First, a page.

Bodies never lie” is an old saying in the dance world, though it also applies to the art of 29-year- old sculptor Dorian Gaudin. And not just because he’s the son of the highly regarded French choreographer Jean Gaudin, either. “The way I think of animating an object is by trying to find its own personal way of moving,” says Gaudin, as if elegance, slapstick and other expressive bodily motions weren’t only domains of the living.
But then movement—in all of its potential expressions—has fascinated Gaudin since he can remember. Beyond his formative influence of dance, Gaudin also studied animation and engineering before eventually settling upon art as a career. Now based in New York, he’s being hailed as a hot new artist to watch, thanks to an upcoming solo exhibition in February at the Palais de Tokyo in Paris.
In his first solo outing at the Nathalie Karg gallery this past spring titled “Jettison Parkway,” Gaudin wowed audiences with a radiant suite of crumpled aluminum, concrete and steel Born in Paris, Gaudin now works out of his New York studio.
abstractions that evoke both glamorous hot rod accidents and the truth-to-materials forms of the Russian Constructivists. While these arrangements are technically static, Gaudin offers them as a possible “invitation to imagine the movements that initiated them.” In fact, these are the considerations that Gaudin uses to inform his decisions when crafting these roiling compositions in the studio.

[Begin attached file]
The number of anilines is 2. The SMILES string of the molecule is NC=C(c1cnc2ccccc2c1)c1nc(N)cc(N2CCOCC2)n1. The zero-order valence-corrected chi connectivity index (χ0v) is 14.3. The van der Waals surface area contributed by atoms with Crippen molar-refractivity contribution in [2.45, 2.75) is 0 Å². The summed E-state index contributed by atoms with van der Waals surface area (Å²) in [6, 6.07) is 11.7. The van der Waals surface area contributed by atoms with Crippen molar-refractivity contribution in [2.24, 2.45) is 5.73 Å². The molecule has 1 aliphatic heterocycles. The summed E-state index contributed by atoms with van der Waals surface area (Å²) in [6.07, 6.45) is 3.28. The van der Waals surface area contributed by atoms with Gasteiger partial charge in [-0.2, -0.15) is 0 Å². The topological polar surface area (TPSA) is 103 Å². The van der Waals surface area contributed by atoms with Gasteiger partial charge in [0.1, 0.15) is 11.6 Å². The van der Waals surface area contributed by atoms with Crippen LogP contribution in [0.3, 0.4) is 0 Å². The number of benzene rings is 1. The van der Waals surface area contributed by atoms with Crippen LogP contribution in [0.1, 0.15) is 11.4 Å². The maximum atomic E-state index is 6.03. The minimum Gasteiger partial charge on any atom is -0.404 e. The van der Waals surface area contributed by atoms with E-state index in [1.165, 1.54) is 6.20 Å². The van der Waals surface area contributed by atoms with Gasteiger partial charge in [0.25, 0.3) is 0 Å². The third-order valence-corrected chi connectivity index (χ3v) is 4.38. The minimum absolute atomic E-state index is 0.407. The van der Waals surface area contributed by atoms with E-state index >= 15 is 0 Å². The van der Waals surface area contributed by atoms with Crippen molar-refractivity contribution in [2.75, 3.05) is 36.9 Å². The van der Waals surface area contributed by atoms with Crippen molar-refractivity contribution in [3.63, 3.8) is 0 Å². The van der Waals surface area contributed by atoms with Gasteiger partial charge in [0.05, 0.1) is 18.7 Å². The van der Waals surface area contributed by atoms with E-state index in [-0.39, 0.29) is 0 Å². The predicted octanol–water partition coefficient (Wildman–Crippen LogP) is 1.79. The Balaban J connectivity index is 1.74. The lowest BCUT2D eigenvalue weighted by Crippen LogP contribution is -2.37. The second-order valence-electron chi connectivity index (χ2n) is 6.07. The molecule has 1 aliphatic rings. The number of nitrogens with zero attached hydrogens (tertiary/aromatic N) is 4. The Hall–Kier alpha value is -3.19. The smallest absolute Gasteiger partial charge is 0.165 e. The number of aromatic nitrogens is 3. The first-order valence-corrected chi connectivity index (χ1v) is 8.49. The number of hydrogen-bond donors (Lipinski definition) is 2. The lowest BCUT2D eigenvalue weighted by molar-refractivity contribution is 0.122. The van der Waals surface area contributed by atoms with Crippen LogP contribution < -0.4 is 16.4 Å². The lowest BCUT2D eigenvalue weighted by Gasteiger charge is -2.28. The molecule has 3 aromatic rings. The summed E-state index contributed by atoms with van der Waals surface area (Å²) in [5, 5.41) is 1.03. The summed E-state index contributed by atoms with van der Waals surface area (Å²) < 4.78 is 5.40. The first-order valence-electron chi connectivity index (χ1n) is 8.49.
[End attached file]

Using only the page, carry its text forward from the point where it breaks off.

The wall works were instantly snapped up by collectors, but the real star of the show was an unusually aggressive sculpture that was almost scarily kinetic: a large aluminum cylinder that propelled itself with a series of gears, both creeping and lunging in succession across the gallery towards unsuspecting visitors. Thanks to its lightweight aluminum body, the risk of injury to gallery goers was nil, but the effect raised the adrenaline levels of anyone who entered the gallery that month.
Gaudin’s debut was followed by an installation at Paris’ Pact Galerie (which was actually a two- person “conversation” with an existing work by artist Gianni Motti) that featured a large aluminum panel Gaudin designed to topple against the gallery wall— only to then right itself before falling again. This raucous exploit happened ad nauseam throughout the run of the show.
Though Gaudin’s art seems unusual at first, it’s good to remember that Paris has a rich history of birthing kinetic work, from early progenitors like American expat Alexander Calder to the country’s own kinetic art stars such as François Morellet. Gaudin of course fits nicely into this historic lineage, while also offering up a contemporary aesthetic (and sense of humor) all his own.
And as for his much anticipated Palais show? Gaudin can’t specifically say what to expect, but he did admit it would be his largest installation to date and that it would be an “immersive situation for the viewer.” The fact that Gaudin couldn’t quite predict what these works would do or look like is just business as usual for this quirky artist. “The result is not so much the answer but my research,” he says, “and ultimately, the object’s own quest to find its identity.”